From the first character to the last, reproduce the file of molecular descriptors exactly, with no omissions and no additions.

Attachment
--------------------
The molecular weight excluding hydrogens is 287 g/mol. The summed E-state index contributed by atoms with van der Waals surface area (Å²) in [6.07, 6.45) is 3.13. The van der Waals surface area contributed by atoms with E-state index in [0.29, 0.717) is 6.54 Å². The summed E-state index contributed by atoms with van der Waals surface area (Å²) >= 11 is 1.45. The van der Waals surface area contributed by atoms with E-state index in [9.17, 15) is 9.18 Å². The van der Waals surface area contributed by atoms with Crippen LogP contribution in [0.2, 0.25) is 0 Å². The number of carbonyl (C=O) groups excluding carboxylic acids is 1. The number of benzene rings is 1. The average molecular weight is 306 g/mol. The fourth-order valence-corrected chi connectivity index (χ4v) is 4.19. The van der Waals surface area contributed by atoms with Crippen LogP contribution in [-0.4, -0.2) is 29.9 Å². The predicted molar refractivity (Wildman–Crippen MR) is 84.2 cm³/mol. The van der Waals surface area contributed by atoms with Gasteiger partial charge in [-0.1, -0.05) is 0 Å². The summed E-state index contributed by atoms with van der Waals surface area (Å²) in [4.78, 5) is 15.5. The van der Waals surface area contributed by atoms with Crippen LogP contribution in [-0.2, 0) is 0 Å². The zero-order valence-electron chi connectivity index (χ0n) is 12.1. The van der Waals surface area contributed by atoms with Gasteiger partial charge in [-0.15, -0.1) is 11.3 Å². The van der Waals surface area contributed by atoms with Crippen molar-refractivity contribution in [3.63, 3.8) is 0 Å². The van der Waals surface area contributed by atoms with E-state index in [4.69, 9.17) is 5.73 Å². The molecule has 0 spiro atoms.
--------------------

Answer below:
The molecular weight excluding hydrogens is 287 g/mol. The summed E-state index contributed by atoms with van der Waals surface area (Å²) in [6.07, 6.45) is 3.13. The van der Waals surface area contributed by atoms with E-state index in [0.29, 0.717) is 6.54 Å². The summed E-state index contributed by atoms with van der Waals surface area (Å²) >= 11 is 1.45. The van der Waals surface area contributed by atoms with E-state index in [9.17, 15) is 9.18 Å². The van der Waals surface area contributed by atoms with Crippen LogP contribution in [0.2, 0.25) is 0 Å². The number of carbonyl (C=O) groups excluding carboxylic acids is 1. The number of benzene rings is 1. The average molecular weight is 306 g/mol. The fourth-order valence-corrected chi connectivity index (χ4v) is 4.19. The van der Waals surface area contributed by atoms with Crippen LogP contribution in [-0.4, -0.2) is 29.9 Å². The predicted molar refractivity (Wildman–Crippen MR) is 84.2 cm³/mol. The van der Waals surface area contributed by atoms with Gasteiger partial charge in [-0.1, -0.05) is 0 Å². The summed E-state index contributed by atoms with van der Waals surface area (Å²) in [4.78, 5) is 15.5. The van der Waals surface area contributed by atoms with Crippen LogP contribution in [-0.2, 0) is 0 Å². The zero-order valence-electron chi connectivity index (χ0n) is 12.1. The van der Waals surface area contributed by atoms with Gasteiger partial charge in [-0.15, -0.1) is 11.3 Å². The van der Waals surface area contributed by atoms with Crippen molar-refractivity contribution in [3.63, 3.8) is 0 Å². The van der Waals surface area contributed by atoms with E-state index in [4.69, 9.17) is 5.73 Å². The molecule has 0 spiro atoms.